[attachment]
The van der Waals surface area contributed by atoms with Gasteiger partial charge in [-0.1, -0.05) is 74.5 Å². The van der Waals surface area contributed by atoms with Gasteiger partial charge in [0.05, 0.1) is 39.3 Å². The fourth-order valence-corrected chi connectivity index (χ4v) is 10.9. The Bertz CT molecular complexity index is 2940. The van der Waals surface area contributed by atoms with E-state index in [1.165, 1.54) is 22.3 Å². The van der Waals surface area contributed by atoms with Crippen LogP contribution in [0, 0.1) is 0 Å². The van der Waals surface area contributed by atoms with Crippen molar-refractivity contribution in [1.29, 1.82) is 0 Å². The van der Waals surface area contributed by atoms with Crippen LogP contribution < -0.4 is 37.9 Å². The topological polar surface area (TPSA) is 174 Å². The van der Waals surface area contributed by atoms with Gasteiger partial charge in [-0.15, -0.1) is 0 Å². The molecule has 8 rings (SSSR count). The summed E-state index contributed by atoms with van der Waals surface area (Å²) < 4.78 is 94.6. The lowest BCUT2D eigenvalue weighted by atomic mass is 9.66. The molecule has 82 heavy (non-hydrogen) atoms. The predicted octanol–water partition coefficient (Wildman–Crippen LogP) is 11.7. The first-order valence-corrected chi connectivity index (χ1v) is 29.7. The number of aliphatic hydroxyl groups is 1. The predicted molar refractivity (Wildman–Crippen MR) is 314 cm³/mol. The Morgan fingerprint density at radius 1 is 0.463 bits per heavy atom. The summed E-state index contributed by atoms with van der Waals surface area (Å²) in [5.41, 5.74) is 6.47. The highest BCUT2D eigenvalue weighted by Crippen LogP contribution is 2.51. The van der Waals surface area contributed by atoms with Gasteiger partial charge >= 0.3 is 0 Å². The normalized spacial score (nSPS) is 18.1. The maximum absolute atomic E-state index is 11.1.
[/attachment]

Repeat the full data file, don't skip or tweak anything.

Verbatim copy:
The van der Waals surface area contributed by atoms with Gasteiger partial charge in [-0.1, -0.05) is 74.5 Å². The van der Waals surface area contributed by atoms with Gasteiger partial charge in [0.05, 0.1) is 39.3 Å². The fourth-order valence-corrected chi connectivity index (χ4v) is 10.9. The Bertz CT molecular complexity index is 2940. The van der Waals surface area contributed by atoms with E-state index in [1.165, 1.54) is 22.3 Å². The van der Waals surface area contributed by atoms with Crippen LogP contribution in [0, 0.1) is 0 Å². The van der Waals surface area contributed by atoms with Crippen molar-refractivity contribution in [1.29, 1.82) is 0 Å². The van der Waals surface area contributed by atoms with Crippen LogP contribution < -0.4 is 37.9 Å². The topological polar surface area (TPSA) is 174 Å². The van der Waals surface area contributed by atoms with Gasteiger partial charge in [-0.15, -0.1) is 0 Å². The molecule has 8 rings (SSSR count). The summed E-state index contributed by atoms with van der Waals surface area (Å²) < 4.78 is 94.6. The lowest BCUT2D eigenvalue weighted by atomic mass is 9.66. The molecule has 82 heavy (non-hydrogen) atoms. The predicted octanol–water partition coefficient (Wildman–Crippen LogP) is 11.7. The first-order valence-corrected chi connectivity index (χ1v) is 29.7. The number of aliphatic hydroxyl groups is 1. The predicted molar refractivity (Wildman–Crippen MR) is 314 cm³/mol. The Morgan fingerprint density at radius 1 is 0.463 bits per heavy atom. The summed E-state index contributed by atoms with van der Waals surface area (Å²) in [5.41, 5.74) is 6.47. The highest BCUT2D eigenvalue weighted by Crippen LogP contribution is 2.51. The van der Waals surface area contributed by atoms with Gasteiger partial charge >= 0.3 is 0 Å². The normalized spacial score (nSPS) is 18.1. The maximum absolute atomic E-state index is 11.1.